Install on Kubernetes

Prerequisites

  • Kubernetes v1.11 or newer.
  • Istio v1.1.5 and newer.
  • Your Istio installation must have at least the istio-pilot, telemetry and Prometheus enabled.

Install iter8 on Kubernetes and Istio

iter8 has two components, iter8_analytics and iter8_controller. To install them, follow the instructions below. When installing iter8 on Red Hat OpenShift, use these instructions instead.

Quick Installation

To install iter8 with the default settings, you can run the following install script:

curl -L -s https://raw.githubusercontent.com/iter8-tools/iter8/v1.0.0-rc2/install/install.sh \
| /bin/bash -

Customized installation via Helm charts

In case you need to customize the installation of iter8, use the Helm charts listed below:

Note on Prometheus: In order to make assessments, iter8-analytics needs to query metrics collected by Istio and stored on Prometheus. The default values for the helm chart parameters (used in the quick installation) point iter8-analytics to the Prometheus server at http://prometheus.istio-system:9090 (the default internal Kubernetes URL of Prometheus installed as an Istio addon) without specifying any need for authentication. If your Istio installation is shipping metrics to a different Prometheus service, or if you need to configure authentication to access Prometheus, you need to set appropriate iter8-analytics Helm chart parameters. Look in the section metricsBackend of the Helm chart’s values.yaml file for details.

Note on Istio Telemetry: When deploying iter8-controller using helm, make sure to set the parameter istioTelemetry to conform with your environment. Possible values are v1 or v2. Use v1 if the Istio mixer is not disabled. You can determine if the mixer is not disabled using this command:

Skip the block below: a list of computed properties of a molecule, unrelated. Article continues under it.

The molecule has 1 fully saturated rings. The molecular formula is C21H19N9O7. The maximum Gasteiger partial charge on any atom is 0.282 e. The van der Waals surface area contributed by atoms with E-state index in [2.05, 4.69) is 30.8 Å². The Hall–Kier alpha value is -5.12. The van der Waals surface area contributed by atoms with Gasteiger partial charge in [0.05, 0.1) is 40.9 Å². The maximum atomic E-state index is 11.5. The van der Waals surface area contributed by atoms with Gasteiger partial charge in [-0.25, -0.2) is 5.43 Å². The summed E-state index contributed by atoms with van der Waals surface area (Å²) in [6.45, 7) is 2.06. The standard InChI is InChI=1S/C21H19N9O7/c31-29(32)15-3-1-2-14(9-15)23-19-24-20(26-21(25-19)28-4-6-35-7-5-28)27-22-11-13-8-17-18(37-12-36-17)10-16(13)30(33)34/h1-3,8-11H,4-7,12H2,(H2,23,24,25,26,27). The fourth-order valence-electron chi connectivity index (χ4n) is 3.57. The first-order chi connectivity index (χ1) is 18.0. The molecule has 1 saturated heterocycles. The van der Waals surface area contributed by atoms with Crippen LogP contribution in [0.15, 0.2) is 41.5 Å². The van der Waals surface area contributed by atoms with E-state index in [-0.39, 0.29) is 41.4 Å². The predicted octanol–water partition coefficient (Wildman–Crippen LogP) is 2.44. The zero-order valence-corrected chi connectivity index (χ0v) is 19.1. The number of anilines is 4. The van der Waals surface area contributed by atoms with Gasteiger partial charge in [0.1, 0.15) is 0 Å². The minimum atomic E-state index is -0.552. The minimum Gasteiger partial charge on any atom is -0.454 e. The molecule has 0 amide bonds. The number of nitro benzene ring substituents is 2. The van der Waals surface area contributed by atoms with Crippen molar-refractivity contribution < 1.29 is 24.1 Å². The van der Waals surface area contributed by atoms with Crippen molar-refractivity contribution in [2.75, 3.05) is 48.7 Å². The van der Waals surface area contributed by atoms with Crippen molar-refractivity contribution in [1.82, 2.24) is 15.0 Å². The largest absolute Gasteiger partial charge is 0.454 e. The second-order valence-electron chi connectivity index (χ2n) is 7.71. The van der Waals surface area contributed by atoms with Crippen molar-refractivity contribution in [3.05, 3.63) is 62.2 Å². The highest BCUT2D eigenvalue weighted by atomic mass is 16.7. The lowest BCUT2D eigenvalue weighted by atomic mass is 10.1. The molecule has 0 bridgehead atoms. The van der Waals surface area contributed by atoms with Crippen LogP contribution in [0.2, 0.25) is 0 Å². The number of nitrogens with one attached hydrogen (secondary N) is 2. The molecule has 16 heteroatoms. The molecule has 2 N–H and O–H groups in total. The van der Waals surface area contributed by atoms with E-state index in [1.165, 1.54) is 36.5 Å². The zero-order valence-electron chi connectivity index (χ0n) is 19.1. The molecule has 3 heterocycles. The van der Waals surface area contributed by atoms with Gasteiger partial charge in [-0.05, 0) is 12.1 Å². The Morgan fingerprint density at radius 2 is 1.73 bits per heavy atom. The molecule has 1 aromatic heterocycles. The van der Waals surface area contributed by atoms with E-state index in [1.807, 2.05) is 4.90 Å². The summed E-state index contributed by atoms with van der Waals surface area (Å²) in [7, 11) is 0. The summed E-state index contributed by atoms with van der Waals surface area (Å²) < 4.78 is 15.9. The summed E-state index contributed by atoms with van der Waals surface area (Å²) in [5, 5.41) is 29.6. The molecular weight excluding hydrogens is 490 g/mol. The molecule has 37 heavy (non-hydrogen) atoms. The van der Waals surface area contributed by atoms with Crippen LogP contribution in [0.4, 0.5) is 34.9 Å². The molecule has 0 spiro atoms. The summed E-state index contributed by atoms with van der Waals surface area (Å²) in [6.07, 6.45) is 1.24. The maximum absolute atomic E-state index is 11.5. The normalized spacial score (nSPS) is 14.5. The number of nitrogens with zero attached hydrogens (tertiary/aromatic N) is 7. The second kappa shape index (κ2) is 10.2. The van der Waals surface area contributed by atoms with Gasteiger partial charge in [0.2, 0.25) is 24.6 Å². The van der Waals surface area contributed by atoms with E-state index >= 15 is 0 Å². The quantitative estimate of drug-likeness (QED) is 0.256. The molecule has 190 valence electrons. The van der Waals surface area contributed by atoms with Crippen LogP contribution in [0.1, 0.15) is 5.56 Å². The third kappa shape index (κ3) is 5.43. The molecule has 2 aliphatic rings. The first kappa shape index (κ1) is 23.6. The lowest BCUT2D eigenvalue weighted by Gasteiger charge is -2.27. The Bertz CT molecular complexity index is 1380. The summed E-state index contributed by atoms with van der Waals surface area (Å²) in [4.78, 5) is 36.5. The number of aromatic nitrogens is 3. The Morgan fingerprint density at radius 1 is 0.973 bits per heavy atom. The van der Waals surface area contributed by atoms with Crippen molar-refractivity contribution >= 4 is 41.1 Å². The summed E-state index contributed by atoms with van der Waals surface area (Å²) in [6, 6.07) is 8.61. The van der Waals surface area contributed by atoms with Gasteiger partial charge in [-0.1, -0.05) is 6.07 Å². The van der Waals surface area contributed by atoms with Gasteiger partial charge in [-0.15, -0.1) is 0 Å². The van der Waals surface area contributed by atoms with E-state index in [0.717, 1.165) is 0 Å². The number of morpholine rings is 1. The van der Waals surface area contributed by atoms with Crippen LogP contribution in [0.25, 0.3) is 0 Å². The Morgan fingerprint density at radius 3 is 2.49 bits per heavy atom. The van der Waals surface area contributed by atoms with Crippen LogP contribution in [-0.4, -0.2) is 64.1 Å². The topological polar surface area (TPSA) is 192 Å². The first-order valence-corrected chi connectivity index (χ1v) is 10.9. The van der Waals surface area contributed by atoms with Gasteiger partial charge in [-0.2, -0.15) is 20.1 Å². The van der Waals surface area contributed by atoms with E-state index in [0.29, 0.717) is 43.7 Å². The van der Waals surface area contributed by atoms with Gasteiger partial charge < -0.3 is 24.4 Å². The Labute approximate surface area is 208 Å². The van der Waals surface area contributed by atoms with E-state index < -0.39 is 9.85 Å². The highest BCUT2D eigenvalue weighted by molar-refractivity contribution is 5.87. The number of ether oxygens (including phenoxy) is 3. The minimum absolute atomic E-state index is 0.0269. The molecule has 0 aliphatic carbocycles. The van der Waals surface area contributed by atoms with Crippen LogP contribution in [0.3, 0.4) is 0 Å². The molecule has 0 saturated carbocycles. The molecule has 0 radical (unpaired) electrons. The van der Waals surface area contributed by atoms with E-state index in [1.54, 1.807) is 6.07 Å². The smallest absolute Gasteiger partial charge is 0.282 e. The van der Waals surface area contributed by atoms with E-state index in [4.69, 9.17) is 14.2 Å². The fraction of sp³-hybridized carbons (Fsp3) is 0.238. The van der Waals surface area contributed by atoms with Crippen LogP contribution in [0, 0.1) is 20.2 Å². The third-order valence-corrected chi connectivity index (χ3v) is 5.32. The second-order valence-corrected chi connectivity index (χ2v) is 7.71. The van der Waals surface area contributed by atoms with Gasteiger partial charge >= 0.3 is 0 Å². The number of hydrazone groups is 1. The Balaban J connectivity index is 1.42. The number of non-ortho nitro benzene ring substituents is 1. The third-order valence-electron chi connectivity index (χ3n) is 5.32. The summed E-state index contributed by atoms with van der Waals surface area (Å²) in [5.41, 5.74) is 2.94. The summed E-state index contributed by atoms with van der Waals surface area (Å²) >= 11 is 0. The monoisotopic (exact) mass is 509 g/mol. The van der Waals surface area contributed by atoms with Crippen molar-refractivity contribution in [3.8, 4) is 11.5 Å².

kubectl -n $ISTIO_NAMESPACE get cm istio -o json | jq .data.mesh | grep -o 'disableMixerHttpReports: [A-Za-z]\+' | cut -d ' ' -f2

Verify the installation

After installing iter8-analytics and iter8-controller, you should see the following pods and services in the newly created iter8 namespace:

$ kubectl get pods -n iter8
NAME                                  READY   STATUS    RESTARTS   AGE
iter8-controller-5f54bb4b88-drr8s     1/1     Running   0          4s
iter8-analytics-5c5758ccf9-p575b      1/1     Running   0          61s
$ kubectl get svc -n iter8
NAME                     TYPE        CLUSTER-IP      EXTERNAL-IP   PORT(S)   AGE
iter8-controller         ClusterIP   172.21.62.217   <none>        443/TCP   20s
iter8-analytics          ClusterIP   172.21.106.44   <none>        80/TCP    76s

Uninstalling iter8

If you want to uninstall all of iter8 components from your Kubernetes cluster, first delete all instances of Experiment from all namespaces. Then, you can delete iter8 by running the following command:

kubectl delete -f https://raw.githubusercontent.com/iter8-tools/iter8/v1.0.0-rc2/install/iter8-controller.yaml

Uninstall is stuck?

Iter8 uses K8s finalizer to ensure things are cleaned up properly. However, if one removes iter8-controller, e.g., by running the above uninstall command before the workload namespace is cleaned up, removing the workload namespace afterward could get stuck. To unstuck, one would need to manually edit (with kubectl edit) the Experiment CRs and remove their finalizer, i.e., the following 2 lines:

  finalizers:
  - finalizer.iter8-tools